Leadership: a trial of attitudes and actions

As your enterprise grows, you'll need to develop leadership skills. Iain Edwards, from social business support organisation Firstport, offers some tips for getting it right, starting with considering how to guide a crew paddling a canoe.

Hands up, leadership is one of my favourite topics. It’s vast, it’s polarising and a subject I’m deeply passionate about.

The reality is, that without some form of leadership nothing – but nothing – gets done. Be it granny deciding you’re staying for that extra cup of tea. Or Robert Falcon Scott, driving ever greater effort from an exhausted team: all while marching away from the South Pole, likely feeling a little dejected after Amundsen had beaten him there by a month.

Forests have been laid bare to produce books on leadership, each promoting their learned wisdom, some good and some downright ridiculous. This short article, therefore, can only scratch the surface. So let’s start by anchoring the topic: I’d contend that leadership is simply influence over others by intention.     

As an entrepreneur, social or otherwise, you are by default a leader. Generally, in the early days you may feel isolated and intent on motivating and driving yourself as you nurture an idea into a trading business. Get it right and your business grows. 

Growth beyond your own individual capacity will see you hiring people and leading a team. You’ll need to understand and articulate your vision and the pathway to others, gaining their commitment and effort. You’ll also discover one of the greatest of all business challenges. How do you mix that cocktail of characters in the team, develop the culture and continually balance them to gain best effect, for the present and the future?

Leadership is a cornerstone of any endeavour and it will or should be implicit in all we do. Some do it naturally and for others it becomes a learnable skill. 

I like to use a canoe analogy to illustrate the point. The leader does it from the front, for it’s here that barriers and obstacles are first seen and negotiated. The real value of that leading position comes in passing the message through a succession of team members, all paddling in the same direction to the guy at the back busy with the rudder. 

As the leader you will have invested your spirit, soul and vision and you will, as a matter of course, navigate the challenges ahead. Succeeding or failing – but learning. Yet all the time accountable to your team and customers, focused and executing.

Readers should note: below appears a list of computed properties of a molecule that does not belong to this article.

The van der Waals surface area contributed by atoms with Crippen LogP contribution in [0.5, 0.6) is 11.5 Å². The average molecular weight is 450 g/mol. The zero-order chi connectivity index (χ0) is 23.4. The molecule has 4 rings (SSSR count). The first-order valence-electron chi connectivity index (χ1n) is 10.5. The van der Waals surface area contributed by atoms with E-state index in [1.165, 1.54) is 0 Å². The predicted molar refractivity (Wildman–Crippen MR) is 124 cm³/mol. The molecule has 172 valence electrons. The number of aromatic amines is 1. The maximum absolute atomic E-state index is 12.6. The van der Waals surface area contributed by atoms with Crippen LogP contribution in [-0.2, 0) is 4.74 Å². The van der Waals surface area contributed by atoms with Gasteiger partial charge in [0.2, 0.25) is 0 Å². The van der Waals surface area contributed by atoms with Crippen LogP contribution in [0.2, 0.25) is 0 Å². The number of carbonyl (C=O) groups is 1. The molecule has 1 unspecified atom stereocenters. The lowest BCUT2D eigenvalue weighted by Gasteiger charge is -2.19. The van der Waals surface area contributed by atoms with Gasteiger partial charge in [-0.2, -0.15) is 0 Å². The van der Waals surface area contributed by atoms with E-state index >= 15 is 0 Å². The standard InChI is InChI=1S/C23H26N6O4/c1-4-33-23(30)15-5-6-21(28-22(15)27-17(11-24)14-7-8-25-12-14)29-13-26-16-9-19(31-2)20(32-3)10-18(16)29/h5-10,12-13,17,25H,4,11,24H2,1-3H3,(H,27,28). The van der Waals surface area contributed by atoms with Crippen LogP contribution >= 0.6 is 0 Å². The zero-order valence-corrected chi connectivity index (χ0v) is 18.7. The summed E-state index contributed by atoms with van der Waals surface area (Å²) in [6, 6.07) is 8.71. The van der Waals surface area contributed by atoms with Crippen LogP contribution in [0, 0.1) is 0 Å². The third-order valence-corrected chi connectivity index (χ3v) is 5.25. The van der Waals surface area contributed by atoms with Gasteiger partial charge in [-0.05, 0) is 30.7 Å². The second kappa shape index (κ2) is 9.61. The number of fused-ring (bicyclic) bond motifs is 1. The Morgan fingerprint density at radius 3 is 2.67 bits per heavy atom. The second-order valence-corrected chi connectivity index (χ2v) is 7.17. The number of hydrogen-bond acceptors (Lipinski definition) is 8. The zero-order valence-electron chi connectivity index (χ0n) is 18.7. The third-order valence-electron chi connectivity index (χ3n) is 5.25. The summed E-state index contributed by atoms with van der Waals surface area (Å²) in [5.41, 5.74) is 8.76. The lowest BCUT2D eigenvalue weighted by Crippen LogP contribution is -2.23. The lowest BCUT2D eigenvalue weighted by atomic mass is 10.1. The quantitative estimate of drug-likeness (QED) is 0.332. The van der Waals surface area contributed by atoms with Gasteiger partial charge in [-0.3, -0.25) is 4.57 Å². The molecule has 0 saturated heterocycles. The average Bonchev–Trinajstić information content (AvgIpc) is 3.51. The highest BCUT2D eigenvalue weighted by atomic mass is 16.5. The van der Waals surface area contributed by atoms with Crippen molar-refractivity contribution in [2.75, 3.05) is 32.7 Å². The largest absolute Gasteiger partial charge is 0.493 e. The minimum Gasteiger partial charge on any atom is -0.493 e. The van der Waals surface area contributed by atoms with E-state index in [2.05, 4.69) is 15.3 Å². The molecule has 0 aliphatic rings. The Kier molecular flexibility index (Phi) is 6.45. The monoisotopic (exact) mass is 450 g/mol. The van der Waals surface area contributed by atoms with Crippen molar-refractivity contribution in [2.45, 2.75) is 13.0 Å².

First team players  

You need to fill the boat with first team players, those that are going to contribute and even positively challenge ideas to allow you as leader to maximise potential. Develop your emotional intelligence, as you’ll rely on it massively as you become more engaged in driving the team to deliver your vision. Never doubt that a first team player will generally be strong-willed. It's simple – you must be stronger. Accept their contribution and alloy it with your own to multiply the effect on the business. Incidentally, in those key roles never be afraid to hire someone smarter than you.

Clearly, if it’s the first time you’ve experienced such challenges you’ll be taken outside your comfort zone. Take advice and whatever support might be available and just do it. Get comfortable in that unsteady state because as the leader it’s something you must accept as part of every day. You’ll be learning constantly, experiencing highs and lows in the same rapid fashion. Pushed, pulled, stretched and at times bent way out of shape. All the while presenting yourself as the rock; dependable, assured and in control.

You’ll never stand still in the business. Doing so will precipitate stagnation and your business will die. Even mild bouts of procrastination must be avoided. Grasp the opportunity, manage its attendant risk and execute. In fact, always think action, even when things are calm, running to plan, on time and everyone’s happy. Rethink what you do, read books, learn and evolve the business. 

Live life on the front foot and on the edge of your seat. Work out the unexpected and plan for it, but always remember that something you didn’t consider may strike and will no doubt drive you out of the comfort zone once again. Accept being afraid. Your life will be one of uncertainty and doubt, so it’s only natural that you’ll be uneasy, apprehensive and even scared. Learn to treat people in the way you would like to be treated yourself. You never know when you’ll meet them again. Demand more of your team but even more of yourself.

Having stuck with me thus far, I guess, for many, joining a religious order or having a stress free j.o.b (= Just Over Broke) and going with the flow sounds pretty welcoming. 

Well, it would be if you were willing to forsake freedom, independence and the satisfaction of creating social good. So be relentless, inspire, exemplify – but most of all lead.


Photo credit: Garden State Hiker